Fourth Annual U-M Health Professions Education Day
The 2018 event boasted more involvement by students and faculty Interprofessional Leadership Fellows.
For four years running, the University of Michigan’s Health Professions Education (HPE) Day has been a unique half-day event that showcases health education, research, practice, and collaborative projects. It annually sparks interprofessional collaboration, networking, and inspiration across the ten health professions schools on U-M’s three campuses (Ann Arbor, Flint, and Dearborn).
This 2018 HPE Day, which was held at the Michigan League in Ann Arbor on April 3, featured 68 poster presentations, the majority of which focused on interprofessional education (IPE) and care (IPC). Many project teams spanned across roles, with an unprecedented number of students joining faculty and health professionals in presenting this year. The 227 HPE Day participants for came from multiple offices and institutions across the state of Michigan, and included 67 students.
The three past and current cohorts of the U-M Interprofessional Leadership (IPL) Fellows were well represented. Approximately a quarter of the posters represented work by teams consisting fully or partly of the IPL Fellows, who are faculty from U-M (including Flint campus) who participate in an 18-month program to become change agents for interprofessional education and practice. Ribbons indicated the IPL posters, and the fellows had opportunities during the day and at lunch to exchange ideas. (Pictured above: U-M IPL Fellows Harneet Grewal, center, and Natalie Colabianchi, at right. See more HPE Day photos below.)
“I think this was our best HPE Day to date – what was so exciting was the level of interaction among participants,” said event co-chair Carol Anne Murdoch-Kinch, U-M School of Dentistry Clinical Professor and Associate Dean for Academic Affairs (also an Executive Committee member of the Michigan Center for Interprofessional Education). “It was all about people coming together from across our health schools and colleges – including many new faces – to share ideas and plan future collaborations. I also appreciated the quality and sophistication of the projects being presented. IPE and IPC is evolving at Michigan, and we are transforming our culture for collaboration in health professions education!”
Welcoming participants and introducing the plenary part of the day was HPE Day co-chair Caren Stalburg, Associate Professor of Obstetrics and Gynecology, Division Chief of Professional Education in the Department of Learning Health Sciences (also chair for Faculty Development Committee of the Michigan Center for Interprofessional Education). “As a proud graduate of the Medical School here, it’s always impressive to see how we all shape one another and how we all guide one another in our journeys,” she said.
Dr. Stalburg introduced Carole Bradford, Michigan Medical School Professor and the Executive Vice Dean for Academic Affairs, who also holds degrees from U-M. Dr. Bradford introduced the endowed lectureship in honor of James O. Woolliscroft and his contributions and legacy at the University of Michigan.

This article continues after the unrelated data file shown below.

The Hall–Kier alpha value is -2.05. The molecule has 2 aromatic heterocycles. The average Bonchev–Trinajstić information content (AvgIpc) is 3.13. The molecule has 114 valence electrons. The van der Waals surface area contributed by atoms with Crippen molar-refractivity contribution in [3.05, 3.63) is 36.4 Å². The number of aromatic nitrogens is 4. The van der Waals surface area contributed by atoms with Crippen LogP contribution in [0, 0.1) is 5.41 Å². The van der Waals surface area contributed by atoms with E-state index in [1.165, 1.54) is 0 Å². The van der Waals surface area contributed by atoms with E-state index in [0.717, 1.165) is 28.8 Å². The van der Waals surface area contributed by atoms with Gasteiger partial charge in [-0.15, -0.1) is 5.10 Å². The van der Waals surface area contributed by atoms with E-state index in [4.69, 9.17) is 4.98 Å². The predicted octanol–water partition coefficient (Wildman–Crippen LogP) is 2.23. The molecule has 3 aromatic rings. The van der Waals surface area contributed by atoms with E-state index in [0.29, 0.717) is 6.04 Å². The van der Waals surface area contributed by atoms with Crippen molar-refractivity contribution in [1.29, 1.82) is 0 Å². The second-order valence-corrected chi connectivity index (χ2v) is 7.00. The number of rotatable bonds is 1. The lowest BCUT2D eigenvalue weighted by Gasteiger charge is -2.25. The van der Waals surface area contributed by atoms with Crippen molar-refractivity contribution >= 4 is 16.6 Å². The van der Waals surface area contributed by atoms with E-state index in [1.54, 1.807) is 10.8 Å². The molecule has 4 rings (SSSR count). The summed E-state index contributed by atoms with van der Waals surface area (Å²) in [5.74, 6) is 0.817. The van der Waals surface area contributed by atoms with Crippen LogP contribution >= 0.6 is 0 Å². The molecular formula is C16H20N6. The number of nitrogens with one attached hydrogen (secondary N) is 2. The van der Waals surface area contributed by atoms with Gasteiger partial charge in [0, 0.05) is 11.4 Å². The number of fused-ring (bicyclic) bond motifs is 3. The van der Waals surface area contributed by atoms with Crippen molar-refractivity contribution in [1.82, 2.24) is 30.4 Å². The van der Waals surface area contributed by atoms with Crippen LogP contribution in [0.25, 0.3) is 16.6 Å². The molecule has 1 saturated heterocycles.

University of California-San Francisco Professor of Medicine Molly Cooke delivered the Inaugural James O. Woolliscroft Lecture on “How Much Difference Can One Teacher Make?” Her talk recapped “the really quite remarkable” academic career of Dr. Woolliscroft, a former U-M Medical School Professor and Dean. She focused on milestones of his expansive scholarship in medical education, especially with diagnostic reasoning and clinical decision-making, noting she found him listed as first or last author on 45 health education articles in PubMed.
Dr. Cooke celebrated additional teaching contributions that are powerful to students, including when the instructor doesn’t even know it. “There could be no greater honor than being asked to give this talk,” she said in conclusion, noting it was an opportunity to reflect on the impact of great teachers. (Watch a video of Dr. Cooke’s talk.)
Dr. Woolliscroft was on hand throughout the day, perusing posters and talking with students, faculty, and other attendees. “It’s an incredible time to be involved in health professions education,” he said, noting that it was great to see so many health science schools and representatives from multiple U-M campuses.
Dozens of messages were tweeted on the #UMHPEDay hashtag, many from the event’s U-M sponsors: the Medical School’s Department of Learning Health Sciences Division of Professional Education, the Michigan Center for Interprofessional Education, the Center for Research on Learning and Teaching, and Academic Innovation.
Students and faculty also joined the Twitter conversation: “Had a great time learning about the different projects going on in the Health Professions Education community,” noted a fourth-year medical student, who appreciated the opportunity to share team project posters “and engage in conversation around feedback.”
“HPE Day is about creating community,” said Michigan Center for Interprofessional Education Director Frank Ascione to assembled participants. The exciting part of the day is interacting with each other, he said, adding: “One thing I’ve learned at University of Michigan is that when talented faculty and learners get together, exciting things happen.”
The University of Michigan is unique with ten health science schools across three campuses that share the core missions of preparing future clinicians and scholars, while caring for patients within a number of health care systems. Within each school, faculty members are actively engaged in educational experimentation and innovation, and many of the educators are working collaboratively through the Michigan Center for Interprofessional Education to develop and teach innovative courses focused on teamwork.
See more photos and captions on the Department of Learning Health Systems website.